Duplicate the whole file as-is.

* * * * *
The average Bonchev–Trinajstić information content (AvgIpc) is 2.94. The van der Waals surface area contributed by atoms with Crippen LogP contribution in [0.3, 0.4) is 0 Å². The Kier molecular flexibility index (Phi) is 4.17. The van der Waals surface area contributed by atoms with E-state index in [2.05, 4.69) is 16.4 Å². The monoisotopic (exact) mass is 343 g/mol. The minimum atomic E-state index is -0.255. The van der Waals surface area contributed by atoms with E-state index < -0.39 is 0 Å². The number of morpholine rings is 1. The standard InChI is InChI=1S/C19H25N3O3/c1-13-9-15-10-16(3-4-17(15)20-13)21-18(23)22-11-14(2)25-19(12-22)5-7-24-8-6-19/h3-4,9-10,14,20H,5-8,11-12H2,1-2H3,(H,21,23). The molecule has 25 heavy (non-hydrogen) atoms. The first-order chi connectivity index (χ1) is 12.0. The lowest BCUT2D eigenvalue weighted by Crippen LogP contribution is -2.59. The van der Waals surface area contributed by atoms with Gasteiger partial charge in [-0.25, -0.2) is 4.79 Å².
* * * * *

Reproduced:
The average Bonchev–Trinajstić information content (AvgIpc) is 2.94. The van der Waals surface area contributed by atoms with Crippen LogP contribution in [0.3, 0.4) is 0 Å². The Kier molecular flexibility index (Phi) is 4.17. The van der Waals surface area contributed by atoms with E-state index in [2.05, 4.69) is 16.4 Å². The monoisotopic (exact) mass is 343 g/mol. The minimum atomic E-state index is -0.255. The van der Waals surface area contributed by atoms with E-state index < -0.39 is 0 Å². The number of morpholine rings is 1. The standard InChI is InChI=1S/C19H25N3O3/c1-13-9-15-10-16(3-4-17(15)20-13)21-18(23)22-11-14(2)25-19(12-22)5-7-24-8-6-19/h3-4,9-10,14,20H,5-8,11-12H2,1-2H3,(H,21,23). The molecule has 25 heavy (non-hydrogen) atoms. The first-order chi connectivity index (χ1) is 12.0. The lowest BCUT2D eigenvalue weighted by Crippen LogP contribution is -2.59. The van der Waals surface area contributed by atoms with Gasteiger partial charge in [-0.25, -0.2) is 4.79 Å².